Parade

Buck Creek Players

Directed by D. Scott Robinson

Through June 17

Buck Creek Players is presenting the Indianapolis premiere of the 2000 Tony Award-winning musical for Best Book and Best Score, Parade. Set in 1913 Atlanta, it is the based-on-fact story of Leo Frank (Scot Greenwell), a factory manager wrongly accused of the murder of 13-year-old Mary Phagen (Hillary Larman).

The show deals with anti-Semit-ism and the pervasive Southern resentment of Northerners, as well as love that can be discovered even under dire circumstances.

Greenwell plays his part of the fussy Yankee Jew well, carrying his vocal numbers gracefully. Claire Wilcher as his wife, Lucille, has the most powerful voice among the principals, with an exceptional rendition of “You Don’t Know This Man” being her standout number.

The foils include prosecutor Hugh Dorsey (Dustin D. Podgorski), who coaches witnesses into giving damning testimony because he needs a conviction to offset his sagging record, and pressmen Britt Craig (Michael Davis) and Tom Watson (John Sparkman), who turn the trial into pulp fiction for their papers. All three communicate their smarmy intentions in the hopes of making gains for themselves.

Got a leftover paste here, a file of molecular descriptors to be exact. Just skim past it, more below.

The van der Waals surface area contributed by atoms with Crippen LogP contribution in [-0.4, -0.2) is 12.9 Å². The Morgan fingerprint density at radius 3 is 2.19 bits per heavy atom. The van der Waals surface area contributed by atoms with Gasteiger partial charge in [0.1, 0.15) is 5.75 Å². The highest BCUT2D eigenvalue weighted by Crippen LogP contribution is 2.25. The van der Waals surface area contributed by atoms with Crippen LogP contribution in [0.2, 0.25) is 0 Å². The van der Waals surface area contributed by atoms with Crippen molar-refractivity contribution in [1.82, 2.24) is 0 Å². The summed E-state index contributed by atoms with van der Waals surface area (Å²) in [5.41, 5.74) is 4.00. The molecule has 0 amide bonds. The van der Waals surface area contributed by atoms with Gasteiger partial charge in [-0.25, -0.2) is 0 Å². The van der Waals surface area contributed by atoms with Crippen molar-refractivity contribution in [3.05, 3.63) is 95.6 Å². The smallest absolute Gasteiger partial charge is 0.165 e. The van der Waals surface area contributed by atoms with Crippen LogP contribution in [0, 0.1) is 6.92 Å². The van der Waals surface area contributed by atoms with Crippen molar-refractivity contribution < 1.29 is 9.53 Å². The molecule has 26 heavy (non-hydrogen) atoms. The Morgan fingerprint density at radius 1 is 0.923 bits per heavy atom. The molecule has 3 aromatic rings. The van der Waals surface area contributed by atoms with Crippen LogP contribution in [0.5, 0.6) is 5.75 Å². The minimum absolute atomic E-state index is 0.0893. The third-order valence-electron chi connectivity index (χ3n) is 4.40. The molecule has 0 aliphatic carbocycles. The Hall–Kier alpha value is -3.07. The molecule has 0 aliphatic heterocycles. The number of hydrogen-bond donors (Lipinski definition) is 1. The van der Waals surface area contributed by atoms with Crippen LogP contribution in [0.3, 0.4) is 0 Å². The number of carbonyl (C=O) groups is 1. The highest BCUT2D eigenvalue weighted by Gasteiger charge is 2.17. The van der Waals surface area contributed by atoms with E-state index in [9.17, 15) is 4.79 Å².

The cast is monstrous, but other standouts are Carvis Herron Jr. as Jim Conley, the man whose testimony nails Frank’s case, as well as the small numbers by John O’Brien as Frankie Epps, love interest to Larman’s Mary Phagen, as well as Larman herself. Vocal director John D. Phillips does good work getting this large group up to snuff.

On the downside, some sound issues often made vocal pieces hard to hear as mikes created too much fuzz to understand lyrics. Early on, the live orchestra backstage drowned out the actors.

Director D. Scott Robinson has the dual challenges of a long show and a large cast. While the show feels every bit as long as it is, Robinson keeps the stage from looking cramped or chaotic. Picking up the pace or trimming some of the longer pauses might help shorten the run time.

Costuming has a period feel, thanks to Linda Rowand, and set designer Aaron B. Bailey has created a cunning set that not only serves well for all the scenes, but acts as prop storage as well. A tree is the dominant feature, keeping the knowledge of Frank’s eventual demise forefront for the audience.

Buck Creek is gaining a reputation for taking on musicals that are intriguing and important — such as Violet, Side Show and, most recently, Spitfire Grill — that other theaters haven’t, and all of them were done exceptionally well. Kudos for taking on yet another with Parade.

Parade continues at Buck Creek Players, 11150 Southeastern Ave., through June 17. Tickets are only $15 ($13 for children, students and senior citizens). Call 317-862-2270 for reservations or go to www.buckcreekplayers.com.

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